business

Should You Take Your Local Business from Brick-and-Mortar to E-Commerce?


Should You Take Your Local Business from Brick-and-Mortar to E-Commerce?

 

Trends and developments in technology have transformed the way we buy and sell, turning the tides in favor of online shopping for many markets. This has many businesses with solely physical storefronts wondering whether it is more lucrative for them to switch over or stay put. 

 

Brick-and-mortar businesses, or those which have a physical location where customers can interact with their brand and make purchases, have still seen sales growth, with statistics saying that they saw a 6.9% increase between 2019 and 2020. 

 

Online stores, or those who operate through the connectivity of the internet, saw a 14% increase in sales during the same year, suggesting that it may be more lucrative to leverage the world’s growing internet lust. 

 

Since these ‘e-commerce’ companies handle their dealings with potential and current customers remotely, it is important to consider many facets of your market before opting to go fully online.

 

If you are mulling over whether to remain a brick-and-mortar business or enter the world of e-commerce, consider how your industry will be impacted in the following aspects:

  • Industry and Proximity to Target Audience


  • Brick and Mortar: If your brick-and-mortar business sells something like landscaping and construction supplies and services to build up your neighborhood, you may want to primarily interact with your own neighbors. In industries that include items that the public may want to scope out for quality and fit with an in-person visit, such as certain types of clothing, you may also want to focus heavily on a physical storefront.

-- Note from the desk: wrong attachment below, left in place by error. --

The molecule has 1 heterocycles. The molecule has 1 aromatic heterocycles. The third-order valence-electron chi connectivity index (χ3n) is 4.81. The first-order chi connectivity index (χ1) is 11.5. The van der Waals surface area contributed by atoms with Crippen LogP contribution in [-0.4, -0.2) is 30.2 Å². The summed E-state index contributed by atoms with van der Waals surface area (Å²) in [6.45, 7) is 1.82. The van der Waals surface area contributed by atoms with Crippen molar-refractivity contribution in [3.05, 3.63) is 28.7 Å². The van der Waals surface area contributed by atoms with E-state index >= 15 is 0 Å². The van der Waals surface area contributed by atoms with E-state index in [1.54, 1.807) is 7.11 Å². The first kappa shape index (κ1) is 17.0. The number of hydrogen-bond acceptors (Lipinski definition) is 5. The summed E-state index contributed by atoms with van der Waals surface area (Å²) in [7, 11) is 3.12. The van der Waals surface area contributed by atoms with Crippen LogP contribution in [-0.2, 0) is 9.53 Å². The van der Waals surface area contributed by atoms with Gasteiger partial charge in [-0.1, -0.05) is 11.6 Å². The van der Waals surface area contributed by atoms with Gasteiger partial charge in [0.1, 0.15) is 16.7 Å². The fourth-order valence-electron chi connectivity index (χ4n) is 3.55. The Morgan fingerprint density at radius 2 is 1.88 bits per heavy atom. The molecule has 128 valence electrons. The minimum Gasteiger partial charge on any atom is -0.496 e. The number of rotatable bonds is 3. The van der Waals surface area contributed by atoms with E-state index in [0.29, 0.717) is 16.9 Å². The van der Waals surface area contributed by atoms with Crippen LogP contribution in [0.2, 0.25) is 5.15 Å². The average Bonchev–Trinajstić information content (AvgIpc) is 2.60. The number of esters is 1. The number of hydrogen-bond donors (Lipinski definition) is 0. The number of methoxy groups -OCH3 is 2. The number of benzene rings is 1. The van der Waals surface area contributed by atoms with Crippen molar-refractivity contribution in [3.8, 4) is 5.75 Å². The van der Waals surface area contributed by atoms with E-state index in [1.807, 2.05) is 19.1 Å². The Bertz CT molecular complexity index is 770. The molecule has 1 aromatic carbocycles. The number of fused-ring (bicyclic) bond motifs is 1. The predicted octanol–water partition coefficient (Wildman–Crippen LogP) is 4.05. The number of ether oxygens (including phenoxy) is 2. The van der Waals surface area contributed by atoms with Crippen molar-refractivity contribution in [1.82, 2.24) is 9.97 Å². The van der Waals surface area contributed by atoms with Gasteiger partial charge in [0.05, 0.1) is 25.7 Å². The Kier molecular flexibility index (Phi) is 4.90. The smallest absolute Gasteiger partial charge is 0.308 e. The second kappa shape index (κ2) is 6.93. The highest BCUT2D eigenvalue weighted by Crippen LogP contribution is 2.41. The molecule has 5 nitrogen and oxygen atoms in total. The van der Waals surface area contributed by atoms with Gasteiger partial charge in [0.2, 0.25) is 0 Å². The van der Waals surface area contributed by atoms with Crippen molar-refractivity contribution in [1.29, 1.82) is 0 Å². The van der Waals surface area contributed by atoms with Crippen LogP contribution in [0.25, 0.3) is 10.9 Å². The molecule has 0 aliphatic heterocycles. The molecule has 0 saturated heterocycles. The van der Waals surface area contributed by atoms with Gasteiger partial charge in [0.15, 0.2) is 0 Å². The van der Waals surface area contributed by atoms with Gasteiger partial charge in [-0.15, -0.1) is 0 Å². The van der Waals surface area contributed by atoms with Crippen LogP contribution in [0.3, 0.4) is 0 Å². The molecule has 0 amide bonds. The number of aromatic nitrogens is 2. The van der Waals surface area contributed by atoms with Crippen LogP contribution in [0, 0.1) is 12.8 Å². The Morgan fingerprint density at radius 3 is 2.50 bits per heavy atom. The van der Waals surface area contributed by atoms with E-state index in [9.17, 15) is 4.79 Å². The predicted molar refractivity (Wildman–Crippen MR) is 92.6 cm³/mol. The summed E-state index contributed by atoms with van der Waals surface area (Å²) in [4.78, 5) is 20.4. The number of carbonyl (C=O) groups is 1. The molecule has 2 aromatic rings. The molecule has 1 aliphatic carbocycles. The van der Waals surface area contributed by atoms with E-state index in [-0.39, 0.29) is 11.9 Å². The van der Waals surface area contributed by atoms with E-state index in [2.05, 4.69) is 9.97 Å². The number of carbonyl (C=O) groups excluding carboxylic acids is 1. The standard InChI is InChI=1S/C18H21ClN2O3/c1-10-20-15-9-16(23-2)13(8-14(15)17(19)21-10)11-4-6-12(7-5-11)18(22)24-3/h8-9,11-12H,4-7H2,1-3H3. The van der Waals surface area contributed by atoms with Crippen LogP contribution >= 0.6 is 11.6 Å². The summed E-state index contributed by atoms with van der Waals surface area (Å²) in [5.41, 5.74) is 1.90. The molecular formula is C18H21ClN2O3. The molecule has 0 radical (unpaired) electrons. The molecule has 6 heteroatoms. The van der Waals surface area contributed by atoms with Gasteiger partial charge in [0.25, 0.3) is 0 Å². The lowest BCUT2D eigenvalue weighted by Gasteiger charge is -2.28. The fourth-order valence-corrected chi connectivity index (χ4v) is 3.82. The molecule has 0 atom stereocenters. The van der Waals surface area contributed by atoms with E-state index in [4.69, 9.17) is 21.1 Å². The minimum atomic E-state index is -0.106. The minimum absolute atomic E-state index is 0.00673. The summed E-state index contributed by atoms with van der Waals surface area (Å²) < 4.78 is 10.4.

• E-Commerce: Although customers are less likely to take the risk of buying certain items online, most would prefer to compare pricing and features from home before purchasing others. By considering your industry and doing some requisite research, you can ascertain whether people prefer to inspect the quality of your products with their own eyes or typically turn to Google to hunt for the best deal.


  • Availability of Resources


  • Brick and Mortar: While products or services that have a locational limit or expiration date can still benefit from an online storefront, it is important to think about how feasible a more far-reaching customer base would be. For example, if you sell farm-to-table wagyu beef or other farm-fresh products, shipping will be slightly more complicated and time-crunched. While it may still be lucrative to widen your audience in this case, you may still want to remain primarily a brick-and-mortar business.


  • E-Commerce: If you determine that it is in your best interest to take your customer dealings online, it will be easier than ever to manage your inventory. While it may initially seem like a more daunting task to keep track of everything online and ensure you get it out on time and in tact, you will be sailing smoothly in terms of your inventory with less effort on your end with the right business management software solutions.


  • Customer Reach and Retention


  • Brick and Mortar: While brick-and-mortar businesses may have a more restricted customer reach, they also tend to have a higher rate of customer retention. Interacting with your customers in person and being nearby to their place of living elicits a more neighborly type of trust and loyalty.


  • E-Commerce: